Easter Bonnet Contest
March 29th
2 pm
Open to all ages!
Break out your Easter Bonnet and join the Easter Parade around the store. Prizes awarded for the Prettiest, the Biggest, and the Funniest.
Jelly Bean Jam
March 29th
2-3 pm
Enjoy musical entertainment for the whole family by Celeste & Friends.
Wilson's Garden Center
10923 Lambs Ln.
Newark, Ohio. 43055

740-763-2874 (Fax)

March Hours
Monday - Saturday:
9 am - 6 pm
11 am - 5 pm
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We are a family owned and operated garden center specializing in plants that thrive in Central Ohio

For more information about our store please
Visit Our Website
Good Afternoon Great-Gardeners,

Go look out in your garden. Are the daffodils breaking dormancy? Here at the store they are. In the display gardens the Magnolia bloom buds (can you say that three times fast) are starting to swell, a sure sign that spring is less than two weeks away.

The ground is still too wet to plant anything, but there are tons of things to do in the garden. The first weeds are making their presence known. Pull them out now before they get to big and go to seed. Check out below for more March chores along with how to start your seeds.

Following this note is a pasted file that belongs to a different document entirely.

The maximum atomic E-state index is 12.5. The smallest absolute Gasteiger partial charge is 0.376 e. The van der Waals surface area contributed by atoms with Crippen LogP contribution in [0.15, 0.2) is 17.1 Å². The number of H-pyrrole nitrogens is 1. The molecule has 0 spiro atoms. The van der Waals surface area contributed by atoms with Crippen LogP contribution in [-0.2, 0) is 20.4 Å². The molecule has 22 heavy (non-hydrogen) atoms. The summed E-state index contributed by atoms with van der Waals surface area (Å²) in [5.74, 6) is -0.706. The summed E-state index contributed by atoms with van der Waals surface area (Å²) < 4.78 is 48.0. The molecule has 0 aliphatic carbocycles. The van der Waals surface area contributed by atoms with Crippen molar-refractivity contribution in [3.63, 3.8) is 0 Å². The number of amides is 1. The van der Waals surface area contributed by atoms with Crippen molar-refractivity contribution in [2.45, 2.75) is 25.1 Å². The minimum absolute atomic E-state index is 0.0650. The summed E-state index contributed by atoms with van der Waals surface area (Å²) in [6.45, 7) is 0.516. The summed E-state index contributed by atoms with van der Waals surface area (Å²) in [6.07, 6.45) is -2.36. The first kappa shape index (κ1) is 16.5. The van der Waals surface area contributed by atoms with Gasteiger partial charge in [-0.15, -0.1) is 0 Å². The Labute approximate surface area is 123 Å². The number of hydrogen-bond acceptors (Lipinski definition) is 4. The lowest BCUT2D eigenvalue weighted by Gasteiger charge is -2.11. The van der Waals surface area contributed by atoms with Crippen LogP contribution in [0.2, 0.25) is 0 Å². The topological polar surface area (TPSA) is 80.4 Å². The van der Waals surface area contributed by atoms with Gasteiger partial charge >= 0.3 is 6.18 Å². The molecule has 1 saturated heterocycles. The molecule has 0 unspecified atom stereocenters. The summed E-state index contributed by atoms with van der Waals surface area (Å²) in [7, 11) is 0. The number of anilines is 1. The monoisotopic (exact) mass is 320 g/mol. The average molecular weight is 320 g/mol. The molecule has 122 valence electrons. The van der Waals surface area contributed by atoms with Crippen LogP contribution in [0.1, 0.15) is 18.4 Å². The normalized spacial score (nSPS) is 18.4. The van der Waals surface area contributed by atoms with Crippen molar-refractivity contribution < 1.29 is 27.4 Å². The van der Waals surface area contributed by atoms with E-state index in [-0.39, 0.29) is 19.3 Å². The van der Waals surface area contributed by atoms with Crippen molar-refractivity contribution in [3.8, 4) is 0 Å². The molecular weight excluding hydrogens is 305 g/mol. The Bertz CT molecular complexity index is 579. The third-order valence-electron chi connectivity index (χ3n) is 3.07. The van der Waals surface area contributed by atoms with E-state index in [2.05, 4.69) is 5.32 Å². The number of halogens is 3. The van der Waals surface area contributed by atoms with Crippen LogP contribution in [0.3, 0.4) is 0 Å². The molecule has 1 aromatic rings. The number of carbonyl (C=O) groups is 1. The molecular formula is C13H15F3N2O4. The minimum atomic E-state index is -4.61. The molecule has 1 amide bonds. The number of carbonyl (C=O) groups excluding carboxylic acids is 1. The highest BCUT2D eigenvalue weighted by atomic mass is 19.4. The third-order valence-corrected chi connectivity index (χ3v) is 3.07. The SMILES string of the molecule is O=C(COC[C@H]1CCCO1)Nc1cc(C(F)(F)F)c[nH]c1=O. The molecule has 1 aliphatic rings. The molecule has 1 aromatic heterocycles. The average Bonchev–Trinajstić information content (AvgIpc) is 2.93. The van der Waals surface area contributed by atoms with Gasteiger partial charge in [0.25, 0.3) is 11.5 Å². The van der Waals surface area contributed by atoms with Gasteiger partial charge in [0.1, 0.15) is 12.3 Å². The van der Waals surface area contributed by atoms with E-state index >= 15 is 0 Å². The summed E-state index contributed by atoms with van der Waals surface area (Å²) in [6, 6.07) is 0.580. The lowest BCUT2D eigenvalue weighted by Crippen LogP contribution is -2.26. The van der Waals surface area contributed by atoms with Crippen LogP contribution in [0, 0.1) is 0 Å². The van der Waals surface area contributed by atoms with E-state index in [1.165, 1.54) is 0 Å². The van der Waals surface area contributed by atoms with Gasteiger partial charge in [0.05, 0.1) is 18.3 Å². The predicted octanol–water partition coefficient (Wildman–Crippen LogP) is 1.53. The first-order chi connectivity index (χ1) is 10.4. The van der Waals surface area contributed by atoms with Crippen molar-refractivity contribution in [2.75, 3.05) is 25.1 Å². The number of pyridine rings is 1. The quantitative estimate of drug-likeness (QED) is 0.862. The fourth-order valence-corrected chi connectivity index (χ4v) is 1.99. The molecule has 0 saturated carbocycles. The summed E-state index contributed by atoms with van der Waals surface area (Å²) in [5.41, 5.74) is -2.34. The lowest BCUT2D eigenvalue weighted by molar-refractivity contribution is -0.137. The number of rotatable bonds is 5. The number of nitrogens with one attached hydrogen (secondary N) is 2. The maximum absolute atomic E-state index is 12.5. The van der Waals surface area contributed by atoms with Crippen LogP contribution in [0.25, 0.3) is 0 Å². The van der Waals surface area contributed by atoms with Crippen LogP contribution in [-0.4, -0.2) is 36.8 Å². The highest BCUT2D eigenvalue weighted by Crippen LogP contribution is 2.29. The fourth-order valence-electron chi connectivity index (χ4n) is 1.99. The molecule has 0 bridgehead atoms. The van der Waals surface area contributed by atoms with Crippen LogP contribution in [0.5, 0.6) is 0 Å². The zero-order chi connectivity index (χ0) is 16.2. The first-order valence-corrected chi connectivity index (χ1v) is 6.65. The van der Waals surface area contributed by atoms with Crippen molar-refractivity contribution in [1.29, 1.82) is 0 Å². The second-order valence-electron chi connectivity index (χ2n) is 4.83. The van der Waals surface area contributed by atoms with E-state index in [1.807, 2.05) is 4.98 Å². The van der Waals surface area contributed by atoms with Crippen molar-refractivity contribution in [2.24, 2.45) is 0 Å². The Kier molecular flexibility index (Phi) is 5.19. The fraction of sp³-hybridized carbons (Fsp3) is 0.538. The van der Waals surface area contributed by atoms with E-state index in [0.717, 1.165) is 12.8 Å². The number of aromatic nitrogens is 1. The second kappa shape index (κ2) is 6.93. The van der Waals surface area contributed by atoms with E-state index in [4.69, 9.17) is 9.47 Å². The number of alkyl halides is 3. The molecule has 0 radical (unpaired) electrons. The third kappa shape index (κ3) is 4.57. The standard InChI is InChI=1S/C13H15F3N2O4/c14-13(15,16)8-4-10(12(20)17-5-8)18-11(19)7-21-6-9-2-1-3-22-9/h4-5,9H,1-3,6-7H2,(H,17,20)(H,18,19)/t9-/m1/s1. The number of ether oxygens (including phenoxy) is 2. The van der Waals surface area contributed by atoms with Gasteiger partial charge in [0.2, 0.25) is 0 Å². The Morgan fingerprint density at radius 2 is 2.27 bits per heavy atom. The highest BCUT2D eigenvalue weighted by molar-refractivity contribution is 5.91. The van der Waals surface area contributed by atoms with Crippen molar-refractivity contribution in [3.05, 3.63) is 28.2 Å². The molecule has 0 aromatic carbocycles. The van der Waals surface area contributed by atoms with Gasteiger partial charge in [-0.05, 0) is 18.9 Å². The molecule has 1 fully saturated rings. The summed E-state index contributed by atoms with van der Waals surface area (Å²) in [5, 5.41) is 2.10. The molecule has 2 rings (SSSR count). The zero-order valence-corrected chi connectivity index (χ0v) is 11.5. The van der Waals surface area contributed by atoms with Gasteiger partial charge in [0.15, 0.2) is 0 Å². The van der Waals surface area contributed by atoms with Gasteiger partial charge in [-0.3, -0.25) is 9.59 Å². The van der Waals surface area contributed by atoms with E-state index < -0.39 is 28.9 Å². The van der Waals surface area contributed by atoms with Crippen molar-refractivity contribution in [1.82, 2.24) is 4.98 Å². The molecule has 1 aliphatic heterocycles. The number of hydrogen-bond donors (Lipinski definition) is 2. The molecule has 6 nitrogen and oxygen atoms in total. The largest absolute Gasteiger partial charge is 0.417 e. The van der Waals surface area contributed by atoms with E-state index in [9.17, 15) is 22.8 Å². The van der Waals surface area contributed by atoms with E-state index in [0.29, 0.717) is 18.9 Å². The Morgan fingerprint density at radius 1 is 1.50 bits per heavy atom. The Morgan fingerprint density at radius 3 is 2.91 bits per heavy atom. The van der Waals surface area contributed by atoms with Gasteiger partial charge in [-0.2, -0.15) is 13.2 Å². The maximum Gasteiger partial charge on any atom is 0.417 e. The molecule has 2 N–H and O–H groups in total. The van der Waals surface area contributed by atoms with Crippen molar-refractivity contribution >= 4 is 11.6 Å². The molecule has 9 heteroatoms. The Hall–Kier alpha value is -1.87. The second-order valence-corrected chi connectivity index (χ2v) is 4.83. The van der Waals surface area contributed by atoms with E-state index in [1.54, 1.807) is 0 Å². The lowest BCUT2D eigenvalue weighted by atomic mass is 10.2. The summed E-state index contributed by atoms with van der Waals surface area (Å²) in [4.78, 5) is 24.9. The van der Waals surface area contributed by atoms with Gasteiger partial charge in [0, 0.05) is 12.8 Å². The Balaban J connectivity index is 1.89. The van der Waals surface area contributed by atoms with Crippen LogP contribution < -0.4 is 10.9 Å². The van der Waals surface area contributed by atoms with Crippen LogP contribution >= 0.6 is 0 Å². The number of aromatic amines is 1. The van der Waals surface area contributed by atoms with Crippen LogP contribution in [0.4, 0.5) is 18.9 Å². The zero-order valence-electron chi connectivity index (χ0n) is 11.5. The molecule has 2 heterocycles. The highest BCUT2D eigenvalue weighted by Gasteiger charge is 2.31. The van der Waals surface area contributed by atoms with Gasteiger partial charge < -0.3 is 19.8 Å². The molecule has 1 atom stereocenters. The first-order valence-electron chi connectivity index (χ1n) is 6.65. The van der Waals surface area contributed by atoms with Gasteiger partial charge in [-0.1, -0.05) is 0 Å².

If you have any questions, comments or suggestions, hit reply. I would love to hear from you. As always, have a great-gardening day.

Seed Starting
Now is the time to start seeds indoors in anticipation of spring planting. Here at Wilson's, we have everything you need, including the expertise to answer your questions and plenty of encouragement to help you succeed.
Choose Fresh seeds, packaged for the upcoming growing season for best results. We carry an excellent selection of vegetable, herb and flower seeds including heirloom and organic types.
To start seeds indoors, purchase seed starter soil mix. Such as our Espoma Organic Seed Starter Mix or Fox Farm Light Warrior Mix. Regular “dirt” from outside does not work well for starting seeds inside and should definitely be avoided.